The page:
3. While ruling on the application for provisional measures on December 2, 2020, the ECOWAS Court had ordered that the Claimant be removed from prison custody and placed in a house arrest because of his status. After initial defiance of the order Cape Verde the Attorney-General of Cape Verde secured an order of the Constitutional Court to placed the Claimant in a house custody! 

Having submitted to the jurisdiction of the ECOWAS Court and participated in the proceedings of the ECOWAS Court in the case the Republic of Cape Verde cannot turn round to claim sovereign immunity. In African Reinsurance Corporation v Abate Fantaye (1986) LPELR-SC.1/1986, the Supreme Court of Nigeria held that “Now the basic rule at common law as regards the jurisdiction of English Courts over sovereigns or sovereign states was that a foreign sovereign or sovereign foreign state was immune from the jurisdiction of the courts; although the courts would take jurisdiction if the sovereign submitted to their jurisdiction. It follows, therefore, that sovereign or diplomatic immunity can be waived.” In the instant case, Cape Verde submitted to the jurisdiction of the ECOWAS Court. Thus, by submitting to the jurisdiction of the ECOWAS Court Cape Verde decided, suo motu, to waive its sovereign immunity. We submit that Cape Verde cannot turn round to challenge the competence of the Court or question the valid and substituting judgment of the Court.  Notwithstanding that Cape Verde has not signed the Supplementary Protocol we submit that it is bound by the judgment of the ECOWAS Court in the case of Alex Saab v Republic of Cape Verde.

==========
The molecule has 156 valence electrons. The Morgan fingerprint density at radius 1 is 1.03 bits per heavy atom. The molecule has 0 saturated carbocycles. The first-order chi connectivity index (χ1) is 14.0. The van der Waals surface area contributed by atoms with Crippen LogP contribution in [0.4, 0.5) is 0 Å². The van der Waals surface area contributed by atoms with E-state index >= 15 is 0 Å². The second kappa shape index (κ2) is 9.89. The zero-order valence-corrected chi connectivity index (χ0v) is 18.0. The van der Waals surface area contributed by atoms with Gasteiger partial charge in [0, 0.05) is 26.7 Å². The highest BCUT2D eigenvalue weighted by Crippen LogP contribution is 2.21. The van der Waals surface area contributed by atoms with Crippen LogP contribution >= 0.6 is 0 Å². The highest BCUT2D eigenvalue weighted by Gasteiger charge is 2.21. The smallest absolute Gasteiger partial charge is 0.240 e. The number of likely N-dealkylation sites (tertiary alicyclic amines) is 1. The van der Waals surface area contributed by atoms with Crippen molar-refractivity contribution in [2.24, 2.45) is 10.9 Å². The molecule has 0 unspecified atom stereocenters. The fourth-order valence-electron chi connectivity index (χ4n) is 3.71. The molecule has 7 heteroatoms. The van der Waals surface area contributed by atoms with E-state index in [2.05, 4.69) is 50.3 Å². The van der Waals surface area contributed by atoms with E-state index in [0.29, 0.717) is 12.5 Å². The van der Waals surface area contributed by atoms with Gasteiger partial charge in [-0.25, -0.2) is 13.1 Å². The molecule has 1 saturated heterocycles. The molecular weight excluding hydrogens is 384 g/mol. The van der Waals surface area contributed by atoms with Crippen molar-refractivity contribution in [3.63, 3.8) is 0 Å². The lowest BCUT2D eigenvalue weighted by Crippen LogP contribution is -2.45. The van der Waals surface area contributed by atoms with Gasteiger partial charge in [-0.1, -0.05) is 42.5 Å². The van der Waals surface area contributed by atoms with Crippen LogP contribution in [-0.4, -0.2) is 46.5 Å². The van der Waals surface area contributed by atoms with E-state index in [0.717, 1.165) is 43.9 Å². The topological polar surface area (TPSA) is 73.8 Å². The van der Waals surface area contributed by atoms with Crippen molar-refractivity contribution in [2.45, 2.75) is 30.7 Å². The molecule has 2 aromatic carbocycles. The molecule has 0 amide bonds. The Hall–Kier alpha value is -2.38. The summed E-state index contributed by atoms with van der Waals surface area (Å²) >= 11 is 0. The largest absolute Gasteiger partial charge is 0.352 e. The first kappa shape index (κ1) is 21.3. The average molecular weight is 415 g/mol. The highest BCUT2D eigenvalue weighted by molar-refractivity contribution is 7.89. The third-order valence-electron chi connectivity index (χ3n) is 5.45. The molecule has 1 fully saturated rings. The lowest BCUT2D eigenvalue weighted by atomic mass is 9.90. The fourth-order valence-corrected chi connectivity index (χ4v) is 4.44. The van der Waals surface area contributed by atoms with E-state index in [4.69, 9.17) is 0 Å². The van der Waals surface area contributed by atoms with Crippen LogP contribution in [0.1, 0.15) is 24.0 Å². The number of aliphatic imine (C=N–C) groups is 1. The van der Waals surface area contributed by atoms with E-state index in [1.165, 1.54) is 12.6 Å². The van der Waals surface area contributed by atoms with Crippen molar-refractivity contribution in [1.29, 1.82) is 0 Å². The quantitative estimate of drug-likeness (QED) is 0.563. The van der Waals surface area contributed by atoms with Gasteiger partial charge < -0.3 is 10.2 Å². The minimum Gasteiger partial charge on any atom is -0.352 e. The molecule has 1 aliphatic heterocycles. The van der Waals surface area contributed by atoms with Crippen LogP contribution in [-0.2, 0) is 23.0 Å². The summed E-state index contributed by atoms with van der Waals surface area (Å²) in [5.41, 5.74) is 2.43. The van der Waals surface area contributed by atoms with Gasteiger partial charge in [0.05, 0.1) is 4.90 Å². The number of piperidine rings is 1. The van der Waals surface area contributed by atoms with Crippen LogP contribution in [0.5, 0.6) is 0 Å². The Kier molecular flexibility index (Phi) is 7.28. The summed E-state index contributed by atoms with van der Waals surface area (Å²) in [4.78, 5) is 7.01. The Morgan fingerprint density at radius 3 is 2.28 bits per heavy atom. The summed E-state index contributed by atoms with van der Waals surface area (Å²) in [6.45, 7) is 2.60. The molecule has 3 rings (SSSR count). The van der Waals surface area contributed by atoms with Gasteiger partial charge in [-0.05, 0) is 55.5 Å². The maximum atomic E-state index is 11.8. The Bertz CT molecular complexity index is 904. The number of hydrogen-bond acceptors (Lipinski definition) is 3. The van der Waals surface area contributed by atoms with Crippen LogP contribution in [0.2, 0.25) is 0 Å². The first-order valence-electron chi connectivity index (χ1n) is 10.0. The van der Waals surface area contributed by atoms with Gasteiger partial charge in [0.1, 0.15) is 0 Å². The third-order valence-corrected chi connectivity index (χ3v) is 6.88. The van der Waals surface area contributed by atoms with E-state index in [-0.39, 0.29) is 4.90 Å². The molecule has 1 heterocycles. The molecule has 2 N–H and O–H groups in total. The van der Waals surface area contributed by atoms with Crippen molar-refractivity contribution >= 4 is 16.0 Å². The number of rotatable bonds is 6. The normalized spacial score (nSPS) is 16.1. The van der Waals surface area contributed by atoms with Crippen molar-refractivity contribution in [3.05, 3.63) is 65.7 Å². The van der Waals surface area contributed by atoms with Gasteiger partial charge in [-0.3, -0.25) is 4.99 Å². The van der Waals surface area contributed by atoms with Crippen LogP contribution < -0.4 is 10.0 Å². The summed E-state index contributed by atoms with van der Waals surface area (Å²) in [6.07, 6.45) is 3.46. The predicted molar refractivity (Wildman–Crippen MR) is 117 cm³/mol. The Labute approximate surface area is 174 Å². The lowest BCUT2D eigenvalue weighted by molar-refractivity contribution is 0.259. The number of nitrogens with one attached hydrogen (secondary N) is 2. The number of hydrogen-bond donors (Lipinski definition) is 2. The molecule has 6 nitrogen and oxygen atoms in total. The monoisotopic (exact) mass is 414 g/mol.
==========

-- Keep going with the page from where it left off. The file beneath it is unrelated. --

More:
NO BILATERAL TREATY BETWEEN CAPE VERDE AND UNITED STATES